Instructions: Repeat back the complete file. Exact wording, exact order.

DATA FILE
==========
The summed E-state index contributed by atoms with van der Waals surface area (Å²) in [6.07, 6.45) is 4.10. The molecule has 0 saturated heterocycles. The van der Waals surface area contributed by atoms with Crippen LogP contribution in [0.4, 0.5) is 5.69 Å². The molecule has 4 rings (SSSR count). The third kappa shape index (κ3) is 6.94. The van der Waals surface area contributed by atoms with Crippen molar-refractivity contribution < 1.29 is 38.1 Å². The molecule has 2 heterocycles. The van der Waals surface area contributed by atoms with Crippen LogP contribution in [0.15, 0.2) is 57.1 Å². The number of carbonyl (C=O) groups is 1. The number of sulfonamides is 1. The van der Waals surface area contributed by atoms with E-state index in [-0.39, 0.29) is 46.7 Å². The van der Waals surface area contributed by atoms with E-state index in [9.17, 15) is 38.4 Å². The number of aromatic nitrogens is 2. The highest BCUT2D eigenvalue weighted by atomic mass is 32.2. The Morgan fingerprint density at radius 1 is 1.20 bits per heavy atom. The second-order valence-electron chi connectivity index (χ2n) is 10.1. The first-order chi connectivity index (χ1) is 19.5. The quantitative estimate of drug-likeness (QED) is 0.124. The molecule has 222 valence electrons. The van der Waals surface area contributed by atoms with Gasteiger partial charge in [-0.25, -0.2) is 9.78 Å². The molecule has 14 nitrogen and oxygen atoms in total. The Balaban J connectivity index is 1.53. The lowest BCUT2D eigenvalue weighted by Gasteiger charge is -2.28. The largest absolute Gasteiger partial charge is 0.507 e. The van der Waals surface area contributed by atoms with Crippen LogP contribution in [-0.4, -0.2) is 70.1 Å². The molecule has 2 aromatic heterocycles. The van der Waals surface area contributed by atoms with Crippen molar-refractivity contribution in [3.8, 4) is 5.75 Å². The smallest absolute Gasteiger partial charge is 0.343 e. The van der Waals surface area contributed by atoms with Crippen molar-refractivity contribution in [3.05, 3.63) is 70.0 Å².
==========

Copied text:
The summed E-state index contributed by atoms with van der Waals surface area (Å²) in [6.07, 6.45) is 4.10. The molecule has 0 saturated heterocycles. The van der Waals surface area contributed by atoms with Crippen LogP contribution in [0.4, 0.5) is 5.69 Å². The molecule has 4 rings (SSSR count). The third kappa shape index (κ3) is 6.94. The van der Waals surface area contributed by atoms with Crippen molar-refractivity contribution < 1.29 is 38.1 Å². The molecule has 2 heterocycles. The van der Waals surface area contributed by atoms with Crippen LogP contribution in [0.15, 0.2) is 57.1 Å². The number of carbonyl (C=O) groups is 1. The number of sulfonamides is 1. The van der Waals surface area contributed by atoms with E-state index in [-0.39, 0.29) is 46.7 Å². The van der Waals surface area contributed by atoms with E-state index in [9.17, 15) is 38.4 Å². The number of aromatic nitrogens is 2. The highest BCUT2D eigenvalue weighted by atomic mass is 32.2. The Morgan fingerprint density at radius 1 is 1.20 bits per heavy atom. The second-order valence-electron chi connectivity index (χ2n) is 10.1. The first-order chi connectivity index (χ1) is 19.5. The quantitative estimate of drug-likeness (QED) is 0.124. The molecule has 222 valence electrons. The van der Waals surface area contributed by atoms with Gasteiger partial charge in [-0.25, -0.2) is 9.78 Å². The molecule has 14 nitrogen and oxygen atoms in total. The Balaban J connectivity index is 1.53. The lowest BCUT2D eigenvalue weighted by Gasteiger charge is -2.28. The largest absolute Gasteiger partial charge is 0.507 e. The van der Waals surface area contributed by atoms with Crippen LogP contribution in [-0.4, -0.2) is 70.1 Å². The molecule has 2 aromatic heterocycles. The van der Waals surface area contributed by atoms with Crippen molar-refractivity contribution in [3.8, 4) is 5.75 Å². The smallest absolute Gasteiger partial charge is 0.343 e. The van der Waals surface area contributed by atoms with Crippen molar-refractivity contribution in [3.05, 3.63) is 70.0 Å².